Q&A: Vagina Hurts Or Burns, Pain After Sex

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QUESTION: My boyfriend and I have been together for two years and most recently after sex my vagina hurts, sometimes burns. Is that normal or should I be worried?

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Although many women experience vaginal itching and burning at some point in their lives, it is always worth looking into.

In some cases, vaginal itching and burning can be a sign of a sexually transmissible infection, also called an STI, so it is important to check in with a healthcare provider to rule out this possibility even if you feel as though there is little to no risk of that possibility.

Possible Causes

Other times, women experience vaginal itching or burning in response to chemicals or materials that they are sensitive to. For example, some women find that they experience vaginal irritation in response to certain lubricants or condoms, but not others.

If you and your boyfriend are using lubricated condoms, then you might try to use a non-lubricated condom and add some of your own lubricant, such as one that is hypoallergenic or unlikely to cause irritation. The brand Good Clean Love, for example, is made without some of the common irritants found in certain popular brands of lubricants. Another lubricant that has been formulated to reduce the risk of irritation is called Pink.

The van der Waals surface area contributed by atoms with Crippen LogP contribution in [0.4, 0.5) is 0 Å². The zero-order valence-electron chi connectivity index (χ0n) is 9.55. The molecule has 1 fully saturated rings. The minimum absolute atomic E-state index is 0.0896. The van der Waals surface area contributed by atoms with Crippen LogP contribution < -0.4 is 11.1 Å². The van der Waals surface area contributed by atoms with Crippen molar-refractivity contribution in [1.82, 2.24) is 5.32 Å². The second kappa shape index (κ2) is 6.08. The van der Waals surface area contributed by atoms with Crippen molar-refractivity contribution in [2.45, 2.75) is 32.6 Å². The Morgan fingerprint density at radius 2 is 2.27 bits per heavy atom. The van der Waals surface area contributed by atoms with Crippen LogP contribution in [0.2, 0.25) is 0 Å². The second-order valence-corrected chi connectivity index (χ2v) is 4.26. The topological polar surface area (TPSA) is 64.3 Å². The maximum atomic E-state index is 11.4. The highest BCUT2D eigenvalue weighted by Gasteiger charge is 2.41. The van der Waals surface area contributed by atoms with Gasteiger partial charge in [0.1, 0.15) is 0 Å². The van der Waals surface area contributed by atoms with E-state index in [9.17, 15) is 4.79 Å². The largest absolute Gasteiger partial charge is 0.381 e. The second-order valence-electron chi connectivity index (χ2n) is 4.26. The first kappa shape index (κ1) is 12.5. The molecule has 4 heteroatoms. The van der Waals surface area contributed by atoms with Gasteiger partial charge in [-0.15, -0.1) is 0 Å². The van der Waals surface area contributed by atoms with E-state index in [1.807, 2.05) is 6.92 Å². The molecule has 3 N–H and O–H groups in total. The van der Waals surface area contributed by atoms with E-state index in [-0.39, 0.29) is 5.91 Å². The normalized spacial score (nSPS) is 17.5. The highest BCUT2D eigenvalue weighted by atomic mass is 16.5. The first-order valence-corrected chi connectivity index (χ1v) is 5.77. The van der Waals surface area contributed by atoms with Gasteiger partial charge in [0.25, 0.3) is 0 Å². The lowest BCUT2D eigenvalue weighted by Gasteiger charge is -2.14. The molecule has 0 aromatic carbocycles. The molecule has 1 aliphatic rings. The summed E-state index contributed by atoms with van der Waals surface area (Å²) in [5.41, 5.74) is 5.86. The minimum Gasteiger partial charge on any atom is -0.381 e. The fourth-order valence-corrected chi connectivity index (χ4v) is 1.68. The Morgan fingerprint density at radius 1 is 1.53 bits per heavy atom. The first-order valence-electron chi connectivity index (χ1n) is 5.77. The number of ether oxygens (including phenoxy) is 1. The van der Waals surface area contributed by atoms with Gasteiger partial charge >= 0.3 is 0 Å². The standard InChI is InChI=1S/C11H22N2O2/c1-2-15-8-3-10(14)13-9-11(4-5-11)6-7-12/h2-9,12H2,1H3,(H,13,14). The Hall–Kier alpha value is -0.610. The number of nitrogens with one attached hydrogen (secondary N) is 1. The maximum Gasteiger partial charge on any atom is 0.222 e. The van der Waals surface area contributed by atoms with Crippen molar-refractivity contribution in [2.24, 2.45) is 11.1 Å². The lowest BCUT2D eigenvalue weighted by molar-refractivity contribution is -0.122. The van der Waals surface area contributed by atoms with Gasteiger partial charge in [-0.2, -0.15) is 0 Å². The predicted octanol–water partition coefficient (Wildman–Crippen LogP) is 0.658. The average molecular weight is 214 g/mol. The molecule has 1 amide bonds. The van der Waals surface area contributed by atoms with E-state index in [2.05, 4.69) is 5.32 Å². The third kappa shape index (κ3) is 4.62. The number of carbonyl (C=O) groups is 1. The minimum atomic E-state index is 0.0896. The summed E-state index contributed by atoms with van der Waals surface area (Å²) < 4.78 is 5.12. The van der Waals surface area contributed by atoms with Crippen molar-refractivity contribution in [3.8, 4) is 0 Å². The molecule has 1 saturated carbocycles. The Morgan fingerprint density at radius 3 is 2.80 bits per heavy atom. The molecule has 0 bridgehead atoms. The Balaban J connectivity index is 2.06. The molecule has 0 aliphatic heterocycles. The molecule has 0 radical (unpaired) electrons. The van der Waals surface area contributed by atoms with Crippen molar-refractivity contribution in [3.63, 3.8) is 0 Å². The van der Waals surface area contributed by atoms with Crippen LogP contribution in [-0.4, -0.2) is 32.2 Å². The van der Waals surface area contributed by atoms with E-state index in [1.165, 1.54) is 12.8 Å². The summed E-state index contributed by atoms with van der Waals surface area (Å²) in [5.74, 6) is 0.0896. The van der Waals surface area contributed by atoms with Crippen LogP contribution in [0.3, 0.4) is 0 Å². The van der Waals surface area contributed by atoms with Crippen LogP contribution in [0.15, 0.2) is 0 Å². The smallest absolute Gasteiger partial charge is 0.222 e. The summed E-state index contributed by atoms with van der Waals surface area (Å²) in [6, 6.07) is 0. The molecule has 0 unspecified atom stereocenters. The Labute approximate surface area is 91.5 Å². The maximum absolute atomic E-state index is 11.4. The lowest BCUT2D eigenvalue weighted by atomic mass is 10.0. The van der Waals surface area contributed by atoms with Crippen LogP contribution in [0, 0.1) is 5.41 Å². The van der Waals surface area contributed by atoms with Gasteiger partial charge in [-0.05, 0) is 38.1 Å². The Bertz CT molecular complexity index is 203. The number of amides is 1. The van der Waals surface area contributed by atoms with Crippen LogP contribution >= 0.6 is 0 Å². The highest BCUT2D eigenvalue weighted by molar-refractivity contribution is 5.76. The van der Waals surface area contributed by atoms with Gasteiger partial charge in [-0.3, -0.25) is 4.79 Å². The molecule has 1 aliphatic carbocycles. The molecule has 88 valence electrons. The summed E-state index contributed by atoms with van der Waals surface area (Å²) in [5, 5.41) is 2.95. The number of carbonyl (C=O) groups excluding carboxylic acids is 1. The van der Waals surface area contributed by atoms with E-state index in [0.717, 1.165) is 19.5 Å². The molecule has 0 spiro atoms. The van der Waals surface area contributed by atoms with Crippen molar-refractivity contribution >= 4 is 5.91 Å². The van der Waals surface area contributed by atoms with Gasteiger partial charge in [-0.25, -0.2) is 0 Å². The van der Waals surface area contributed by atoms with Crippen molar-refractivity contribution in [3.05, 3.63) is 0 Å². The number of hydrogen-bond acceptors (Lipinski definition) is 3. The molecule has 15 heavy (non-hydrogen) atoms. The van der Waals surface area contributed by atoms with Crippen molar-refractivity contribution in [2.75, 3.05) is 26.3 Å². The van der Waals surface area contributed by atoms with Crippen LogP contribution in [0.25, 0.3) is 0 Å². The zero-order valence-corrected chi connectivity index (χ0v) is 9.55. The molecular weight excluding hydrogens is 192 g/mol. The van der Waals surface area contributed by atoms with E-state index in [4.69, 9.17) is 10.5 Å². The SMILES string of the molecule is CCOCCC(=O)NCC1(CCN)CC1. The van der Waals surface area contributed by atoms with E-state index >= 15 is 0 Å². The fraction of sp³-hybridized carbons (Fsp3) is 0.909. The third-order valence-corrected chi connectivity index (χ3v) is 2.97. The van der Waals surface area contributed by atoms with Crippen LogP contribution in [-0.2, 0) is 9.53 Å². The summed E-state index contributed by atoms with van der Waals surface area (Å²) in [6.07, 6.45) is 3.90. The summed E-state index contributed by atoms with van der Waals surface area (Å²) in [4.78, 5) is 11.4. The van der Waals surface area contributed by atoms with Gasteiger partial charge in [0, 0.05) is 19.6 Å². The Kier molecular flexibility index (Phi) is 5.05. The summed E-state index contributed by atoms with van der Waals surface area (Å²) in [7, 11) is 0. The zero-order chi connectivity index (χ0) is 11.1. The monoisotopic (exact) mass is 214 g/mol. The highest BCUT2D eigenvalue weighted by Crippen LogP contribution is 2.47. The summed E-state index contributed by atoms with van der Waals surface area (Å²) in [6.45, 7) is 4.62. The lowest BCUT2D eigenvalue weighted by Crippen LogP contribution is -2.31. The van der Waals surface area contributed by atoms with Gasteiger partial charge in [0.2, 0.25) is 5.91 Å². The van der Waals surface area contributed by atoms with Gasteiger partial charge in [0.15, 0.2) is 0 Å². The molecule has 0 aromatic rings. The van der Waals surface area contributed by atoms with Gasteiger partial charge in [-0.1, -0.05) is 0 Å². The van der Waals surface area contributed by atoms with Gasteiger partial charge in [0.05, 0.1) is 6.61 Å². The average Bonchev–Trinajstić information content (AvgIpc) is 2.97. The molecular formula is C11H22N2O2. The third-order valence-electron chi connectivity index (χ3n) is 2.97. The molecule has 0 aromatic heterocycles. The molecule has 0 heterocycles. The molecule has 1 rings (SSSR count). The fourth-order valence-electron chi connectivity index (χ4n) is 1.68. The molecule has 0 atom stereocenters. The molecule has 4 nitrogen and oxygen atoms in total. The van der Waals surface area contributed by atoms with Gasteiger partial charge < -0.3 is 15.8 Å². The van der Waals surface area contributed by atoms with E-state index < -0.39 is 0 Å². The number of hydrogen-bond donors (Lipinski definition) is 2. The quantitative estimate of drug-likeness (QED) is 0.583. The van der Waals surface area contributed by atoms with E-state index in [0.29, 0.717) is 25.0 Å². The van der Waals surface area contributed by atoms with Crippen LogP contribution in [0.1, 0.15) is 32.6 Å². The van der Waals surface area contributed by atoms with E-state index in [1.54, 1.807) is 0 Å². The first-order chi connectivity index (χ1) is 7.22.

Although uncommon, some women are allergic or hypersensitive to men’s semen. Some of these women have always been allergic or hypersensitive to semen, whereas other women develop an allergy or hypersensitivity over time, and may experience itching, burning, redness or other irritant reactions after they are exposed to semen, such as during intercourse. In rare cases, women may experience more severe reactions that require a visit to the emergency room.

Check In With A Healthcare Provider

For all of these reasons, it is important to check in with a healthcare provider when one experiences persistent vaginal irritation. Regular gynecological exams are recommended for women who are sexually active, anyway, and are particularly encouraged when vaginal symptoms are present.

You can learn more about sexual and reproductive health needs of women, as well as locate a health care clinic near you if needed, from Planned Parenthood.

Dr. Debby Herbenick (M.P.H., Ph.D.)

is a sexual health educator at The Kinsey Institute, Associate Director of the Center for Sexual Health Promotion at Indiana University and author of several books including Sex Made Easy and Because It Feels Good: A Woman's Guide to Sexual Pleasure and Satisfaction.
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